Contrary to popular myth, you’re not awaiting a flood when your water bag breaks. Here’s how to tell when it happens and when to go the hospital.
Where will you be when it happens? In bed? In line at the grocery store? Most pregnant women worry about when and how to know that their amniotic sac – their water bag – has broken.
Television often shows the water bag breaking with the force of a dam bursting, drenching the surrounding area and sending the mom immediately into the throes of active labor. She’s rushed to the hospital because the baby will deliver any minute! Actually, it’s highly unlikely your experience will be this dramatic.
For many moms, the breaking of the waters happens before labor. You may feel it as a popping sensation, you may notice that your underwear is damp or you may feel a gush or trickle of fluid that you can’t control with your bladder muscles. If the thought of your water bag breaking in bed and ruining your expensive mattress is making you lose sleep, put a waterproof pad or plastic sheeting between your mattress and your fitted sheet.
In the later part of pregnancy your bladder muscles may be a little weaker and it’s possible you may dribble a little bit of urine, and while this sounds embarrassing, it’s very common. But you can tell the difference: amniotic fluid is clear and odorless as compared to urine, which is yellow and smells of ammonia. If your baby has its first bowel movement while in you, it will tinge your amniotic fluid a green or brownish color. Tell you healthcare provider if this has happened.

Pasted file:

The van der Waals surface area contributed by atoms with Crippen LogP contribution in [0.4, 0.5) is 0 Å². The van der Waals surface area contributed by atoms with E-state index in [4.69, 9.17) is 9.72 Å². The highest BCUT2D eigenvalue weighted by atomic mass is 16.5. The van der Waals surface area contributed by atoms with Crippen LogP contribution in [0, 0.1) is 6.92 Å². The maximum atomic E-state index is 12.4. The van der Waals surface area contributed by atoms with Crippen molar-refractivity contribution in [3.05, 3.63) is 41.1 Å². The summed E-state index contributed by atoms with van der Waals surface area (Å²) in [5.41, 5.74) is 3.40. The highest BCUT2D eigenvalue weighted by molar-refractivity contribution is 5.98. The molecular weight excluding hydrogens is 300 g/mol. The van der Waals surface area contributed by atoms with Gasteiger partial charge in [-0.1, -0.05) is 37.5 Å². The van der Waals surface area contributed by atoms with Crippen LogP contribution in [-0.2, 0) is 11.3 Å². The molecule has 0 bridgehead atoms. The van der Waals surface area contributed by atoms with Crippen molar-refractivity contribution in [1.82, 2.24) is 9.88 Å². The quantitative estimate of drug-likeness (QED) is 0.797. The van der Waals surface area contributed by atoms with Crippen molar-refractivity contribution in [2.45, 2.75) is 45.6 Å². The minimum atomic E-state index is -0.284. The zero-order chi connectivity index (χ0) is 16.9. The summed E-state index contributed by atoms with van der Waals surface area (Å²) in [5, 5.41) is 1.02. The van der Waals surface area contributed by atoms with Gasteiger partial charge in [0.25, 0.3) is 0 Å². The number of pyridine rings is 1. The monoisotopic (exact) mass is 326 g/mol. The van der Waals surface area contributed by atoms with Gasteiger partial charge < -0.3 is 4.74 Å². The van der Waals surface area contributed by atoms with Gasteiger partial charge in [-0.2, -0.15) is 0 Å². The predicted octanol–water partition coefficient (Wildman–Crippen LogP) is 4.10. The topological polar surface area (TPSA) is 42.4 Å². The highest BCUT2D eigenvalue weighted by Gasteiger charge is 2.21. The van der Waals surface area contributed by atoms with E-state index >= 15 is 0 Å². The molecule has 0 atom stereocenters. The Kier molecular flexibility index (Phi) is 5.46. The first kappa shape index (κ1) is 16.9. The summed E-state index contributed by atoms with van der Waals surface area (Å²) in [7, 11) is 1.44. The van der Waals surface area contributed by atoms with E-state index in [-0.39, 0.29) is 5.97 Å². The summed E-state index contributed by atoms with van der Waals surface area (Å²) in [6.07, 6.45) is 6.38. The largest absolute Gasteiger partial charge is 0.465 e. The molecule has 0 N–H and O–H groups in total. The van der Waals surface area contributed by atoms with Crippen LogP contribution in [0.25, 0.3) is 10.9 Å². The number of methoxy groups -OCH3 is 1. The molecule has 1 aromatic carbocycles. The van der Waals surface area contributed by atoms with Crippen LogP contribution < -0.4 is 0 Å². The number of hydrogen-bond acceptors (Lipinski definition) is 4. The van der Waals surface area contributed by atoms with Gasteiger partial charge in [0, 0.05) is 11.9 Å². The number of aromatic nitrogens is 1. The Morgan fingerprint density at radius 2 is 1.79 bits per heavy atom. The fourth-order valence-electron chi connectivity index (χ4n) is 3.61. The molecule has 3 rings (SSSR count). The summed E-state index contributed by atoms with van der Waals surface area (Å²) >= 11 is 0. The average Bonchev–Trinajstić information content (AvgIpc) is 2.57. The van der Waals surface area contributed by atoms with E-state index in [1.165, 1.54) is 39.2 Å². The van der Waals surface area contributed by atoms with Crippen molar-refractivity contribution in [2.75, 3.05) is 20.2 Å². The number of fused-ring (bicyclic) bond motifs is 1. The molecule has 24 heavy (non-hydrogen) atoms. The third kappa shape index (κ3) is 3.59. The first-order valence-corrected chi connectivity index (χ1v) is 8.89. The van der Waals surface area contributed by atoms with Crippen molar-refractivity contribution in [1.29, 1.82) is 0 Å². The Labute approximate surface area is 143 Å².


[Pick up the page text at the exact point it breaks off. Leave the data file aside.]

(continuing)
During your second trimester discuss with your healthcare provider what you should do if your water bag has broken. If you’re 37 or more weeks along, some care providers may let you remain at home to see if your labor starts.
Now is the time to pack your hospital bag if you haven’t already: many providers may want you to deliver within 24 hours but this is not a hard and fast rule.
If you do arrive at the hospital or birth center to learn that your water bag didn’t break don’t be embarrassed! Many moms have a least one trial run to the hospital thinking they’re in labor. The labor and delivery nurses are happy to take care of you now and when you come back truly in labor!
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